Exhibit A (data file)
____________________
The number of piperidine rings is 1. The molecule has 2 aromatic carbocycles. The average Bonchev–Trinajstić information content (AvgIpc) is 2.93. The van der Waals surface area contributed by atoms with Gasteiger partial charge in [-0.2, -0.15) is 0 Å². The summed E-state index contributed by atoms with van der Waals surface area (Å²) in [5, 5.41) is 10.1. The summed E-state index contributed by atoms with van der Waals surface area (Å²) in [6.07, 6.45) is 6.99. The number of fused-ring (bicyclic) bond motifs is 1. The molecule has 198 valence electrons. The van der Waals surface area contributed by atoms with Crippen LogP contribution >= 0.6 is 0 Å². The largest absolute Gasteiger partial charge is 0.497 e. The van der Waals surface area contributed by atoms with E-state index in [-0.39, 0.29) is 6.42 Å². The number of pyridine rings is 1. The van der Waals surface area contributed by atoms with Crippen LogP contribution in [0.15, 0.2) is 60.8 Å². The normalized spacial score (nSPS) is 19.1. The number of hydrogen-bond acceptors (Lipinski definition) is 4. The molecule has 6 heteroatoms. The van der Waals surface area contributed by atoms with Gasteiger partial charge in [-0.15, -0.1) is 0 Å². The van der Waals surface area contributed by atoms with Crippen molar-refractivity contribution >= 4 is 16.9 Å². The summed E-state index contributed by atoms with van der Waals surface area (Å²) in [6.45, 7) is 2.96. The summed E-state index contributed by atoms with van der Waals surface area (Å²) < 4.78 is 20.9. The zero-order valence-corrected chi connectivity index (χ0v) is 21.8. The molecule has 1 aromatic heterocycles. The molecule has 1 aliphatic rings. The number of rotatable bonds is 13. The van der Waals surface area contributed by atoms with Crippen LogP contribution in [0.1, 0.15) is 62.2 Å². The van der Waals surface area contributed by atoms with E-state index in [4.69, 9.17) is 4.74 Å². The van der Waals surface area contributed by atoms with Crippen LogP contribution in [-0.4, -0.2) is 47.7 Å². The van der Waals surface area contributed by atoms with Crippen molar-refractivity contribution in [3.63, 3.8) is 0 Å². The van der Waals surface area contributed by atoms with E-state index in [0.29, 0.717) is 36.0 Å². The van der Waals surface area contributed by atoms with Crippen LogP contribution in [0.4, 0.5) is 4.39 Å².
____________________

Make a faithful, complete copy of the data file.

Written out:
The number of piperidine rings is 1. The molecule has 2 aromatic carbocycles. The average Bonchev–Trinajstić information content (AvgIpc) is 2.93. The van der Waals surface area contributed by atoms with Gasteiger partial charge in [-0.2, -0.15) is 0 Å². The summed E-state index contributed by atoms with van der Waals surface area (Å²) in [5, 5.41) is 10.1. The summed E-state index contributed by atoms with van der Waals surface area (Å²) in [6.07, 6.45) is 6.99. The number of fused-ring (bicyclic) bond motifs is 1. The molecule has 198 valence electrons. The van der Waals surface area contributed by atoms with Crippen LogP contribution >= 0.6 is 0 Å². The largest absolute Gasteiger partial charge is 0.497 e. The van der Waals surface area contributed by atoms with E-state index in [-0.39, 0.29) is 6.42 Å². The number of pyridine rings is 1. The van der Waals surface area contributed by atoms with Crippen LogP contribution in [0.15, 0.2) is 60.8 Å². The normalized spacial score (nSPS) is 19.1. The number of hydrogen-bond acceptors (Lipinski definition) is 4. The molecule has 6 heteroatoms. The van der Waals surface area contributed by atoms with Gasteiger partial charge in [-0.15, -0.1) is 0 Å². The van der Waals surface area contributed by atoms with Crippen molar-refractivity contribution >= 4 is 16.9 Å². The summed E-state index contributed by atoms with van der Waals surface area (Å²) in [6.45, 7) is 2.96. The summed E-state index contributed by atoms with van der Waals surface area (Å²) < 4.78 is 20.9. The zero-order valence-corrected chi connectivity index (χ0v) is 21.8. The molecule has 1 aromatic heterocycles. The molecule has 1 aliphatic rings. The number of rotatable bonds is 13. The van der Waals surface area contributed by atoms with Crippen LogP contribution in [0.1, 0.15) is 62.2 Å². The van der Waals surface area contributed by atoms with E-state index in [4.69, 9.17) is 4.74 Å². The van der Waals surface area contributed by atoms with Crippen LogP contribution in [-0.4, -0.2) is 47.7 Å². The van der Waals surface area contributed by atoms with Crippen molar-refractivity contribution in [3.63, 3.8) is 0 Å². The van der Waals surface area contributed by atoms with E-state index in [0.29, 0.717) is 36.0 Å². The van der Waals surface area contributed by atoms with Crippen LogP contribution in [0.4, 0.5) is 4.39 Å².